Illustration by Ellen Weinstein
Amy Hoffman doesn't realize she's tapping her boots underneath the table at Boondoggles, where she's having a last lunch with Clear Lake friends before skipping town. The boots are baby-blue Cavenders, ankle high and definitely out of season because it's the first week of July and her friends are sweating in T-shirts, cargo shorts and sandals. Hoffman is deep in conversation about her imminent move from her native Texas, the scramble to stake an apartment in a market riddled with scams and listings that don't even include refrigerators.
Hoffman (not her real name) grew up in Austin and spent the past three years working in Houston, where Boondoggles, with its spacious seating and encyclopedic beer selection, became a regular hangout for her engineering clique. She always ran into coworkers there after hours -- astronauts, too, on occasion. Hoffman recounts over pizza chips how those sightings invariably cause her to geek out intensely, yet internally. She's always tempted to corner an astronaut and say hi, but she gets how creepy that would be. A friend who has dropped by to see her off tells her she's going to be missed.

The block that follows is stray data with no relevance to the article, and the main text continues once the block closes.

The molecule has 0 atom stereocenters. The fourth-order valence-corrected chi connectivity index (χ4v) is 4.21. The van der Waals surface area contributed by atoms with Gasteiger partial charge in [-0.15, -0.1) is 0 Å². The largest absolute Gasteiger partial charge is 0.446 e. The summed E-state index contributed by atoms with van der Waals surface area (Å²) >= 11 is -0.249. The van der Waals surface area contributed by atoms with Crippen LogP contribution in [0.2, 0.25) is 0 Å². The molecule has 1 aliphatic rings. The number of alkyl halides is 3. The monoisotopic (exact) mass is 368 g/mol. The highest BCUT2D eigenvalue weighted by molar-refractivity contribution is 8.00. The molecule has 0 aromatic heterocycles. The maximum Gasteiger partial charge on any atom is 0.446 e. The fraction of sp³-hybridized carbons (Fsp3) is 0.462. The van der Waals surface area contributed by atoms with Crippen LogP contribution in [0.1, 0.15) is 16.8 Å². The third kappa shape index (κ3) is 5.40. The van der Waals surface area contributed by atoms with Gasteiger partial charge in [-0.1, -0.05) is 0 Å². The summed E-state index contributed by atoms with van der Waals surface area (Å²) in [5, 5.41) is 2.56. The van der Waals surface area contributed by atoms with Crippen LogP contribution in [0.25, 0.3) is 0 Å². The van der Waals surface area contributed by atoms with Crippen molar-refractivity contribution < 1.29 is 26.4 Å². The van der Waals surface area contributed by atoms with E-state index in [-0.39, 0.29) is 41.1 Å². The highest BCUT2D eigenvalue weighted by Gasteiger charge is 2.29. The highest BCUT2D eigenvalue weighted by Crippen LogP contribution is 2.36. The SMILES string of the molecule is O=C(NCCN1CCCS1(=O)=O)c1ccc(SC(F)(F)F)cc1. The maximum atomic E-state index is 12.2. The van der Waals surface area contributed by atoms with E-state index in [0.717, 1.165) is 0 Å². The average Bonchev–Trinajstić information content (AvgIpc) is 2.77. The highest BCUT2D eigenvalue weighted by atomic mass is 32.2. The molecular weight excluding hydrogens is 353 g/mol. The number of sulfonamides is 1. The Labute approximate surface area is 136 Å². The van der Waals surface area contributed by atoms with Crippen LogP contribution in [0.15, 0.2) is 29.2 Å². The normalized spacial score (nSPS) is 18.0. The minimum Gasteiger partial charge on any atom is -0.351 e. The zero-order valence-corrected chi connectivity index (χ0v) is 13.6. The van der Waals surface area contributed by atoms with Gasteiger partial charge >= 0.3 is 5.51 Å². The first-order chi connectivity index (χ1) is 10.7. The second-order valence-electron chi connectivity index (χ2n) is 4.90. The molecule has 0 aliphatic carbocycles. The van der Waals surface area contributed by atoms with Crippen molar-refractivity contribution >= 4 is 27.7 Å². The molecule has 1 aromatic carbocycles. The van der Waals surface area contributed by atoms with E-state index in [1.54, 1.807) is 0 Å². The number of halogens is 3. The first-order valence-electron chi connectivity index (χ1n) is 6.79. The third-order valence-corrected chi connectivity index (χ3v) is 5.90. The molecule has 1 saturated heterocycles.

As a NASA engineering co-op student at Johnson Space Center, Hoffman trained in various divisions of the federal space agency to sign on eventually as a civil servant. She graduated from college this year after receiving a generous offer from NASA, doubly prestigious considering the substantial reductions in force hitting Johnson Space Center in recent months. She did have every intention of joining that force -- had actually accepted the offer, in fact -- when she received an invitation to visit a friend at his new job with rising commercial launch company SpaceX.